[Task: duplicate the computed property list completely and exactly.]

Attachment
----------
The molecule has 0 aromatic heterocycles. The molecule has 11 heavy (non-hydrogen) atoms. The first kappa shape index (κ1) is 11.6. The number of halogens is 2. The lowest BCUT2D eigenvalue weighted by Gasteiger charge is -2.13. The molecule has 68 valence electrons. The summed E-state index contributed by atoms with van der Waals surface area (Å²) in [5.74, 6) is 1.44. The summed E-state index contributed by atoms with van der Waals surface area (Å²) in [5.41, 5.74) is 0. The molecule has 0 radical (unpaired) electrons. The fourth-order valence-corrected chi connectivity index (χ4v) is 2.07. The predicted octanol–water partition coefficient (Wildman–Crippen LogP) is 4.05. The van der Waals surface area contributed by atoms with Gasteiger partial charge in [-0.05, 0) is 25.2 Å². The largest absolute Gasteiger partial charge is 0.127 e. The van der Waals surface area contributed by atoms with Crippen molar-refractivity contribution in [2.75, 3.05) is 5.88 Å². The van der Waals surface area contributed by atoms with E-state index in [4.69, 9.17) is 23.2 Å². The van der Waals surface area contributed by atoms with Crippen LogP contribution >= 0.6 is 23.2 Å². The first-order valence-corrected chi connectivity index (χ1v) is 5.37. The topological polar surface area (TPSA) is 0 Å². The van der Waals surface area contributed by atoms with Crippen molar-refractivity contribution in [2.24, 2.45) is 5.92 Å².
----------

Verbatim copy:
The molecule has 0 aromatic heterocycles. The molecule has 11 heavy (non-hydrogen) atoms. The first kappa shape index (κ1) is 11.6. The number of halogens is 2. The lowest BCUT2D eigenvalue weighted by Gasteiger charge is -2.13. The molecule has 68 valence electrons. The summed E-state index contributed by atoms with van der Waals surface area (Å²) in [5.74, 6) is 1.44. The summed E-state index contributed by atoms with van der Waals surface area (Å²) in [5.41, 5.74) is 0. The molecule has 0 radical (unpaired) electrons. The fourth-order valence-corrected chi connectivity index (χ4v) is 2.07. The predicted octanol–water partition coefficient (Wildman–Crippen LogP) is 4.05. The van der Waals surface area contributed by atoms with Gasteiger partial charge in [-0.05, 0) is 25.2 Å². The largest absolute Gasteiger partial charge is 0.127 e. The van der Waals surface area contributed by atoms with Crippen molar-refractivity contribution in [2.75, 3.05) is 5.88 Å². The van der Waals surface area contributed by atoms with E-state index in [4.69, 9.17) is 23.2 Å². The van der Waals surface area contributed by atoms with Crippen LogP contribution >= 0.6 is 23.2 Å². The first-order valence-corrected chi connectivity index (χ1v) is 5.37. The topological polar surface area (TPSA) is 0 Å². The van der Waals surface area contributed by atoms with Crippen molar-refractivity contribution in [2.24, 2.45) is 5.92 Å².